But just as importantly, I love everything about Foxhill Farm Cormo because of Alice and Sue, who run the farm and create the yarn and sit in the booth when you come and see them at one of the many Fiber Festivals they travel to every year.

These guys are about the farm and the yarn -- which is made with love and commitment and time and effort.  They'll tell you sheep names and talk about the different fleeces in the flock, and how they cover their sheep (I always imagine little plaid jackets..) to protect the fiber throughout the year.  But you won't find them online and you won't see them at TNNA, and they don't have a distribution system to get their product into shops across the country.  And to me, that's the heart and soul of the Fiber Festival.  It's what makes it different than the rest of the yarny world.  It's the place to celebrate the tradition and work behind our yarns, to find things we can't get other places and to see what people still make and bring to market themselves -- as opposed to the other - oh so convenient and internet-y side of the business that we spend the rest of our lives involved in.

But I'll use a little technology to spread the word about the farm.

I decided to focus on hats - because single skein projects are the perfect way to sample something new.  And my goal with this project was to give you a reason to try this yarn if you're off to Rhinebeck next week - or any other festival later on.... 

I had one leftover skein of worsted from Beekman - so I got a skein of Aran and one of  Bulky and decided I'd design a project in each for a pre-Rhinebeck release.  Then, no matter what weight you fall in love with, you can grab a skein and knit it up.  

Above is Buck's Hat in Aran, and below is Daisy's Hat in Worsted.  Buck's Hat is named for Buck, who gives his darker fleece to create the silvery gray in the Aran wool.  Daisy's Hat was knit from my remaining skein of  the worsted, and I imagine Daisy to be a classic white sheep about half  Buck's size.  I could be wrong, but I get to say whatever I want when I name my projects.

To make this a bit more fun, I got my friend Ellen Mason involved -- because she does wonderful things and loves traditional farm yarn.  Also because I was visiting her for the weekend and had the yarn in my bag and once she started squeezing the bulky, it really just became hers.

Check out the design she created below -- the adorable Polka Knot Hat.

All three designs are available on Ravelry for $4 each.
Buck's Hat
Daisy's Hat
Polka Knot Hat
More details and photos are on each of the pattern pages.

I have a drink called a Daisy and Buck that I'll post later - because I want to share it with a friend tonight, and right now I still have a few hours of seaming ahead of me.


So if you're at Rhinebeck next weekend - or any other Fiber Festival this year, keep your eyes out for Alice and Sue and Foxhill Farm.  Get yourself a skein or two (in any weight!).  I promise you won't be sorry - but I can't guarantee you won't want a sweater's worth next year...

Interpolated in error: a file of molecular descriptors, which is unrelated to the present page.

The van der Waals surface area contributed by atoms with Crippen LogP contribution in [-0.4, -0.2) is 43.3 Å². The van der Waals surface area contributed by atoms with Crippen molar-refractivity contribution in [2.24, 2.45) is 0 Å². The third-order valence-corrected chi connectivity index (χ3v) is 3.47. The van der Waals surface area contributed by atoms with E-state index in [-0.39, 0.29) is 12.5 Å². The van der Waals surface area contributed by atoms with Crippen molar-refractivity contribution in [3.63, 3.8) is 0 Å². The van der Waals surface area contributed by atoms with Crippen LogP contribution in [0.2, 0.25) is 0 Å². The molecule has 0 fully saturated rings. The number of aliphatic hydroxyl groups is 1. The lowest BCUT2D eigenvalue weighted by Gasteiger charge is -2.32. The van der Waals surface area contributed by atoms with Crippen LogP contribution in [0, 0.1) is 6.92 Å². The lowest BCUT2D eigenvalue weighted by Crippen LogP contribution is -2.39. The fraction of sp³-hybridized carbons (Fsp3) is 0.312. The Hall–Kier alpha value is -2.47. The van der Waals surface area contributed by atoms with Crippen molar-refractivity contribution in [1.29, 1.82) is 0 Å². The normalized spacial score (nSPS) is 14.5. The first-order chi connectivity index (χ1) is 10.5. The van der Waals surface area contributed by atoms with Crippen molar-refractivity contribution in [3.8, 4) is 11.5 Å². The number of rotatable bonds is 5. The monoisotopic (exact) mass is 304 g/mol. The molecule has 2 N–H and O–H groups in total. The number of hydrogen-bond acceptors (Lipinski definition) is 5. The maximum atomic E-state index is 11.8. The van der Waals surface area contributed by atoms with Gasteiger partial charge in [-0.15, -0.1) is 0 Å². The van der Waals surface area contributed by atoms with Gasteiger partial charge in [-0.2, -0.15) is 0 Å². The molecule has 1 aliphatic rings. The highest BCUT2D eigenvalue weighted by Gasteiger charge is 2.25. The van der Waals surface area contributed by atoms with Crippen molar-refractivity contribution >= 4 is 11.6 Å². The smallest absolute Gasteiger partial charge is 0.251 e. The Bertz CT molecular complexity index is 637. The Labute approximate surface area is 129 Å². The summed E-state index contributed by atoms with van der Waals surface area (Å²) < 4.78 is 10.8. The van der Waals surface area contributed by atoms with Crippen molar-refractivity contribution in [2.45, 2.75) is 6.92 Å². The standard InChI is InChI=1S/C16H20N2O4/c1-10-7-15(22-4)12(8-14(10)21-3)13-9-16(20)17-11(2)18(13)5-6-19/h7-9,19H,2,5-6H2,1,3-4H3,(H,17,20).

Tuesday, October 06, 2015

Thank you for such a great response to the Dobbs Ferry Rhinebeck Sweater! Both Jill and I are so happy that you liked the design and have been scooping up the Rockwell - there will be lots more at Rhinebeck, don't worry - and if Jill's shop looks a bit bare right now, know that a few of her retailers also carry Rockwell, plus a bunch was headed to Hidden River, in Philly last week and should arrive on the shelves any moment.  There's a thread in my Ravelry group with lots of color discussion and we'll be doing a KAL in November for this sweater.

Anyways, the post had gotten a little long so the other day so I'd figured I would do a separate one for the drink - especially since it's a got a short story. 

I have this great vintage cocktail book that's full of weird tales and stories behind the drinks -  it's called the Esquire Drink Book.  It's edited by Frederic Birmingham and was published in 1956.  I found it on ebay (the best place to shop for old stuff) and it's one of my favorite things, ever. 

It's full of weird bits of 1950s wisdom, phrases, and illustrations - some vaguely inappropriate and sexist, which makes them even better - plus little stories like this one behind the drinks.... 

(I'm copying verbatim from the book below -)

The Dobbs:

"In the village of Dobbs Ferry, New York - not far from where the very first cocktail in all history (that's another story - involving a rooster, a barmaid and some colonists) was served, Dick Cavellero runs a spot - Dick's Cabin - which draws people from the whole countryside for drinks and dinner, to the despair of country club managers and gaudier places.  But Dick has a special after dinner drink of his one and one with a story. 

First the story:  Seems some local satrap was afflicted by hiccups, and had them for 5 days.  He was, in fact dangerously ill.  He had put his head in a paper bag, drunk a glass of water upside down, been said BOO to, and had interviewed a platoon of psychiatrists and doctors.  But he was still all hics and cups.  DC had the answer - in a glass.   Tres simple and very delicious. Pour white crème de menthe over crushed ice in a broad flange cocktail glass until near full (by capillary action).  Then, flirt across the ice several dashes of Fernet Blanca.

You guessed it. Cured his hiccups, probably because his host chilled the glass and the drink so acutely (and so astutely) that it partially anesthetized his throat and forced him to sip slowly"